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Posts Tagged ‘Manitoba’

Archaeology trip to Hubbart Point

by Terry Elliot, Churchill Wild Polar Bear Guide

Unearthing history at Hubbart Point.

Unearthing history at Hubbart Point.

A very interesting week!

We hosted an archaeology trip at Hubbart Point and it was awesome to learn about the history of this spectacular area. Elders from Arviat, whose ancestors actually lived there, were able to explain so much about the old structures we found.

We marked 218 specific sites, and there were still more that we continued to notice as the week went on. Summer and winter houses (now I know the difference), food caches, fox traps, wells, cooking shelters and more. During the initial digs we found tools, seal, caribou, whale and bear bones, broken cooking pots and fire pits.

The site sits at approximately 18 metres above sea level, so we determined roughly that it has been in use for the last 1500 to 1800 years. The Thule people are the direct descendants of modern Inuit and for us it was a great lesson in how they lived.

The summer is shaping up to be awesome for polar bears. We have been seeing 6 to 8 bears each day, (including six sets of mothers and cubs so far) and they are all looking fat and healthy.

And I don’t think that I’ve ever seen so many belugas in the Seal River estuary!

Arctic Discovery Safari! Our newest adventure!

Churchill Wild is proud to announce our newest adventure, the Arctic Discovery Safari!

Nanuk Polar Bear Approach

Are you ready for this?

The Arctic Discovery Safari will profoundly re-establish your place in nature by immersing you through time in one of the planet’s untameable wilderness areas:  the Canadian Arctic.  You will be exposed to the history of the area, encounters with the beautiful beluga whales and polar bears, and your journey will conclude with five days deep in the heart of the coastal home and denning area of the majestic polar bear.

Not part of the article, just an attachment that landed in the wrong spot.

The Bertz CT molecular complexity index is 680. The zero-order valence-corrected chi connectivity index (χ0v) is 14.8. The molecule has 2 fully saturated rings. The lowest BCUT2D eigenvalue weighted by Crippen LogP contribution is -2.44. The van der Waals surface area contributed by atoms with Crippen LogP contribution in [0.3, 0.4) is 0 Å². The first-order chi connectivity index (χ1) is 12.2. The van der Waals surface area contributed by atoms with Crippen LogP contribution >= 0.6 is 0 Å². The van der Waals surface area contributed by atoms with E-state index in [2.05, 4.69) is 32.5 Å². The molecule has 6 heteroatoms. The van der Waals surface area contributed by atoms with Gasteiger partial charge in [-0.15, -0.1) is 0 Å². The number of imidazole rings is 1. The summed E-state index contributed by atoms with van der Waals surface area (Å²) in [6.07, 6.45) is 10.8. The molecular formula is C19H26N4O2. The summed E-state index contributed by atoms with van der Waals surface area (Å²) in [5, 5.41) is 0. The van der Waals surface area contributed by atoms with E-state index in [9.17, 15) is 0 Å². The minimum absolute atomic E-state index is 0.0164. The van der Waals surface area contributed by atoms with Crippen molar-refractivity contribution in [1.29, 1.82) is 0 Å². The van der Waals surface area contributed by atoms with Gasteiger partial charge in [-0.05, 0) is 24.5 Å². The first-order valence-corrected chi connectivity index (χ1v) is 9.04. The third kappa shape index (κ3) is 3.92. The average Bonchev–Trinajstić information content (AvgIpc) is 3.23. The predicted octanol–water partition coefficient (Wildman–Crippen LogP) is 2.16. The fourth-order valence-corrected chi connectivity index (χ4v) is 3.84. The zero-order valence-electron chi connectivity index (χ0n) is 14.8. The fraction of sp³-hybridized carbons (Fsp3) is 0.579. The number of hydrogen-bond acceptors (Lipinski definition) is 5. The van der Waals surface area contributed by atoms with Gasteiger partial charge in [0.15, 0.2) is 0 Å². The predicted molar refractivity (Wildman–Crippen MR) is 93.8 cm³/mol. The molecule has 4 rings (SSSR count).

Wow what a place – amazing!” — Jules G. on TripAdvisor

From kayaking with beluga whales to walking with polar bears, your immersive experience begins in Churchill, the gateway to the historical fur trade. It is from Churchill that you will first encounter one of the many uniquely adapted mammals of the arctic ecosystem, the beluga whale.

Your Churchill visit will be completed with a gourmet dinner hosted by local resident Helen Webber in her home. Helen has a multi-generational connection with this northern community going back to the fur trade, and you will enjoy her culinary talent first hand while also taking home your meal in the form of a cookbook from her bestselling series Blueberries and Polar Bears.

From Churchill you will be transported to the remoteness of our Nanuk Polar Bear Lodge, the home of our Mothers & Cubs Adventure deep in the wilds of the Hudson Bay coast where you will be humbled by face to face encounters with the undisputed lords of this area:  the mighty polar bear.

From short jaunts to get up close and personal with a pair of polar bears sparring within view of our lodge, to day trips further afield in our custom designed tundra vehicles, complete with a packed lunch and traditional arctic tea boil, there is no better way to experience the sheer vastness of the Arctic ecosystem and the habitat of the polar bears and black bears in their summer home.

Polar bears are curious creatures and it is not uncommon for them to visit our guests and saunter up to the perimeters of our secure arctic home and save you the trekking! These close encounters provide interactions with the bears that make for a rare and unforgettably unique experience.

The convergence of the boreal forest with the tidal flats of Hudson Bay surrounding Nanuk plays host to an incredible richness of wildlife and encounters with black bears and the elusive wolves are not uncommon, along with a surprising diversity of birds who seek nesting refuges in the vast areas of the Arctic.